Moose fillet with shallot tart tartine, butter steamed root vegetables, potato roses and morel and cherry sauce is perhaps my favorite venison dish. It's a bit of work, but I think it's worth it.
Tarte tartine with shallots:
500 g shallots
3 tablespoons cane sugar
1 tablespoon butter
4 sprigs of fresh thyme
1 ss balsamiceddik
0,5 ts pepper
0,5 ts salt
1 tablespoon flour
1 pk puff pastry
Clean the shallots and divide them into inch-thick slices.
Pour sugar into a refractory dish of approx. 22 cm, e.g. pie form and melt it into caramel at 200 degrees in the oven. Take out the form of the oven and stir in the butter. Add thyme, salt, pepper and balsamic vinegar. It squirts a little, so be careful.
Place the shallots close together in the mold with the cut down.
Sprinkle flour on the counter and place the puff pastry sheets so that they overlap. Roll out the dough so much that it is 2 cm larger than the mold. Place the dough over the onion and gently squeeze it around the edge. Place the form in the middle of the oven at 200 degrees and bake for 25-30 minutes, or until the puff pastry has risen and got a nice, golden color.
Take out the mold and let it rest for a few minutes. Place a dish over and turn everything upside down. Lift off the mold. Cut into cake pieces and serve.
1 slice of bacon
1 potato in thin slices
butter for brushing
Place bacon on a tray and distribute thin potato slices. Sprinkle on desired spices or herbs. Remember that the bacon releases salt. Roll up, insert a cocktail stick into the end of the roll and place the potato roses in an ovenproof dish, drizzled with a little oil. Brush with butter and put deep in the oven at 180 degrees for about 40-60 minutes depending on the size of the rose. Make sure they don't get too dark. Add any over some aluminum foil at the end. Remove the cocktail sticks before serving the potato roses.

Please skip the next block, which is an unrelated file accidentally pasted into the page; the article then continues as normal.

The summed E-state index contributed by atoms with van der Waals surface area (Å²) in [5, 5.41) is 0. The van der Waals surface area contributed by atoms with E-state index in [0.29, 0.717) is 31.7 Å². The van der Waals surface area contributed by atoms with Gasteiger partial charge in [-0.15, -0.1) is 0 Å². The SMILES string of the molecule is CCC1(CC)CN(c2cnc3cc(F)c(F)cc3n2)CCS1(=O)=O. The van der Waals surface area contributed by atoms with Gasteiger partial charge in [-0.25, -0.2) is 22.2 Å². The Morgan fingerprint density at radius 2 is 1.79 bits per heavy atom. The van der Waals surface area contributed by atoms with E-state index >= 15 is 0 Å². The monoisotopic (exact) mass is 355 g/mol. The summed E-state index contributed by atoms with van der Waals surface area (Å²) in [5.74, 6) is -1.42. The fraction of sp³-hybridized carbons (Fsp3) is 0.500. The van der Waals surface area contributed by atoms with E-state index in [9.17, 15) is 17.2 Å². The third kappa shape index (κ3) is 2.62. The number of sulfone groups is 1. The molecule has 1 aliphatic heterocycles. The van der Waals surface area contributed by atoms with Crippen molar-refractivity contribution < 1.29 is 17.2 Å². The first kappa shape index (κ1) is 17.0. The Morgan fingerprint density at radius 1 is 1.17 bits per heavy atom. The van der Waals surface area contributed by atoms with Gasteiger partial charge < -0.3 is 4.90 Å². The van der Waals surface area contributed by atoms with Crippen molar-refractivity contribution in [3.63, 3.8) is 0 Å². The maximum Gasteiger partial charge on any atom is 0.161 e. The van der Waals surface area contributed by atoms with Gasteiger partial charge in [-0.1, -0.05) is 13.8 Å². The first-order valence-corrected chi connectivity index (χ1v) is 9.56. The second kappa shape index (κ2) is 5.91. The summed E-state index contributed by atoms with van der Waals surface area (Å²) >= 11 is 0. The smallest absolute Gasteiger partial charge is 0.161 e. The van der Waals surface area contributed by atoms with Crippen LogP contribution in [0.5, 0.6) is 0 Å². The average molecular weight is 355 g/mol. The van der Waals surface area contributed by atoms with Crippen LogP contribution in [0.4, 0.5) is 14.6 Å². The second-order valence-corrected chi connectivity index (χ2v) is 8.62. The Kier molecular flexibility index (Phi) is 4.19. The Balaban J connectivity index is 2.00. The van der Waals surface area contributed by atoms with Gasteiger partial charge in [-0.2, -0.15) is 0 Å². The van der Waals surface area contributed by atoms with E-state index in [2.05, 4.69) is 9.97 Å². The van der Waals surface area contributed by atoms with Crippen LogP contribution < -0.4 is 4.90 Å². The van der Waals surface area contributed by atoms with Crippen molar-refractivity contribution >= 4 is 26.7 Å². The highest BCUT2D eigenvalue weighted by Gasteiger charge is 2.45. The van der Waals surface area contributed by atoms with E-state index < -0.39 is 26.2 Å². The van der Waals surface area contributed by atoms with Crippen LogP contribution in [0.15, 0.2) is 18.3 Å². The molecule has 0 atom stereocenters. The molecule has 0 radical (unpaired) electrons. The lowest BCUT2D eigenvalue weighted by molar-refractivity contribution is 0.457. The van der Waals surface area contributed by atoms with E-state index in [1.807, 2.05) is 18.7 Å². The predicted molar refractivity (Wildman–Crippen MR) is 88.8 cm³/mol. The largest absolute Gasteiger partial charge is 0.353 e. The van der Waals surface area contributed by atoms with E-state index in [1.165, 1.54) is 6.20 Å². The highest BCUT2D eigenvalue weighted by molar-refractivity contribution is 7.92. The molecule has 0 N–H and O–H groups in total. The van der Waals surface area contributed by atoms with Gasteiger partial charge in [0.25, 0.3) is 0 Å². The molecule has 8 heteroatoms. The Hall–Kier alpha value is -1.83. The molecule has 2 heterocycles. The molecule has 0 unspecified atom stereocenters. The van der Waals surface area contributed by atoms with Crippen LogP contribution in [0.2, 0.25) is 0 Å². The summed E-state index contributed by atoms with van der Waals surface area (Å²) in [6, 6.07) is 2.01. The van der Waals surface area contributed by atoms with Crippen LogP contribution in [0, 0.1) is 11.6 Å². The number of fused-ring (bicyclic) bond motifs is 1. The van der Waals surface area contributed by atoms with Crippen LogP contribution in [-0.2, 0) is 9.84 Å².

If you want to see a video of how to make the potato roses, you can click here.
Morel and cherry sauce:
1 glass canned cherries
1 glass canned cherries
2 cinnamon bark
100 g sugar
2 tablespoons grated fresh ginger
4 dl kraft, ev. water and funds
2 tbsp mustard
2 oranges, juice and peel off
2 ts salt
1 ts pepper
Pour cherries and cherries into a saucepan and bring to a boil. Add cinnamon, sugar, ginger, mustard, juice and grated orange peel. Let the sauce cook for 1 hour without a lid. Squeeze the berries so that they are soft and well cooked. Strain the berries and cinnamon bark, stir in the cornstarch until the consistency is fine. Season with salt and pepper.
Butter steam root vegetables:
2 parsley roots, peeled and divided into cubes
4 carrots, peeled and divided into cubes
1 leek, finely shredded
1 good blob of butter
Salt and pepper
Melt the butter in a saucepan, add the vegetables, a little salt and pepper.
Let the vegetables cook in the butter on a low temperature, stirring occasionally. Check after a few minutes if they are tender. The cooking time depends on the size of the cubes, but they taste best when they have some chewing resistance.
Calculate approx. 200 g of elk fillet per person.
In sous vide: We have vacuum-sealed the meat with thyme, oil, pepper and bay leaves and placed it in sous vide for 2 hours at 56 degrees. It has then been given a few minutes on the grill, so that it has a nice crust and perfect core temperature.
In the oven: If you don't have a sous vide, you can brown the meat in a hot frying pan with oil to close the pores. Put it in an ovenproof dish and roast the moose fillet in the oven at 180 degrees for 15 minutes. Take out and rest for at least 15 min. Put the meat back into the oven at 90 degrees and cook until the meat has a core temperature of 61 degrees.
Serve moose fillet with shallot tart tartine, butter steamed root vegetables, potato roses and morel and cherry sauce.
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